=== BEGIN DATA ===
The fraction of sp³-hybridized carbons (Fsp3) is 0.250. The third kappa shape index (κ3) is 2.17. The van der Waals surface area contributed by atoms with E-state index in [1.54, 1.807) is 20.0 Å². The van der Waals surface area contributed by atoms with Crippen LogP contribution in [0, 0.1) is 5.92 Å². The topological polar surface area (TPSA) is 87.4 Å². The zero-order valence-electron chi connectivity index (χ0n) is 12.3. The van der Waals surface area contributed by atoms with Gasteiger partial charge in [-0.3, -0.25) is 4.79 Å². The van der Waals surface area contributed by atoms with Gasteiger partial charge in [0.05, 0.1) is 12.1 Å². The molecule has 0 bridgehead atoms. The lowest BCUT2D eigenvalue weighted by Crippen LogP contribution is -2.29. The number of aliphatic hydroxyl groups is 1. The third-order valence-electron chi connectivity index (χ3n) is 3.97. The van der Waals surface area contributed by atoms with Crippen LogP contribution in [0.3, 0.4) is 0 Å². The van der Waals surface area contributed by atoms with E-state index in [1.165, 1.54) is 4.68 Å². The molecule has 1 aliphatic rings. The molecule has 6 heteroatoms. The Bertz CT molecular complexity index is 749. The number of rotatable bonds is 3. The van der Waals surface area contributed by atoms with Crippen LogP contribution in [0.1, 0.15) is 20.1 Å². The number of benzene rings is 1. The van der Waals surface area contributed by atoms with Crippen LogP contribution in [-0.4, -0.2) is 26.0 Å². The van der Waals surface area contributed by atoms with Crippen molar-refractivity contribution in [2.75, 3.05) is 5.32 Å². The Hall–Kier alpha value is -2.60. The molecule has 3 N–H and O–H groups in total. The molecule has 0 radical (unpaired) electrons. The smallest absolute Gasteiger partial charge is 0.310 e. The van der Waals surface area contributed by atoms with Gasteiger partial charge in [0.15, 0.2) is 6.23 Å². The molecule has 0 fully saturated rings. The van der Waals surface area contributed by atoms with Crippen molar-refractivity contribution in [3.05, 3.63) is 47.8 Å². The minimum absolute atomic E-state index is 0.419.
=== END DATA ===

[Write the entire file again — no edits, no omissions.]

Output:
The fraction of sp³-hybridized carbons (Fsp3) is 0.250. The third kappa shape index (κ3) is 2.17. The van der Waals surface area contributed by atoms with E-state index in [1.54, 1.807) is 20.0 Å². The van der Waals surface area contributed by atoms with Crippen LogP contribution in [0, 0.1) is 5.92 Å². The topological polar surface area (TPSA) is 87.4 Å². The zero-order valence-electron chi connectivity index (χ0n) is 12.3. The van der Waals surface area contributed by atoms with Gasteiger partial charge in [-0.3, -0.25) is 4.79 Å². The van der Waals surface area contributed by atoms with Gasteiger partial charge in [0.05, 0.1) is 12.1 Å². The molecule has 0 bridgehead atoms. The lowest BCUT2D eigenvalue weighted by Crippen LogP contribution is -2.29. The number of aliphatic hydroxyl groups is 1. The third-order valence-electron chi connectivity index (χ3n) is 3.97. The van der Waals surface area contributed by atoms with Crippen LogP contribution in [0.3, 0.4) is 0 Å². The van der Waals surface area contributed by atoms with E-state index in [1.165, 1.54) is 4.68 Å². The molecule has 1 aliphatic rings. The molecule has 6 heteroatoms. The Bertz CT molecular complexity index is 749. The number of rotatable bonds is 3. The van der Waals surface area contributed by atoms with Crippen LogP contribution in [0.1, 0.15) is 20.1 Å². The number of benzene rings is 1. The van der Waals surface area contributed by atoms with Crippen LogP contribution in [-0.4, -0.2) is 26.0 Å². The van der Waals surface area contributed by atoms with Crippen molar-refractivity contribution in [2.75, 3.05) is 5.32 Å². The Hall–Kier alpha value is -2.60. The molecule has 3 N–H and O–H groups in total. The molecule has 0 radical (unpaired) electrons. The smallest absolute Gasteiger partial charge is 0.310 e. The van der Waals surface area contributed by atoms with Gasteiger partial charge in [0.15, 0.2) is 6.23 Å². The molecule has 0 fully saturated rings. The van der Waals surface area contributed by atoms with Crippen molar-refractivity contribution in [3.05, 3.63) is 47.8 Å². The minimum absolute atomic E-state index is 0.419.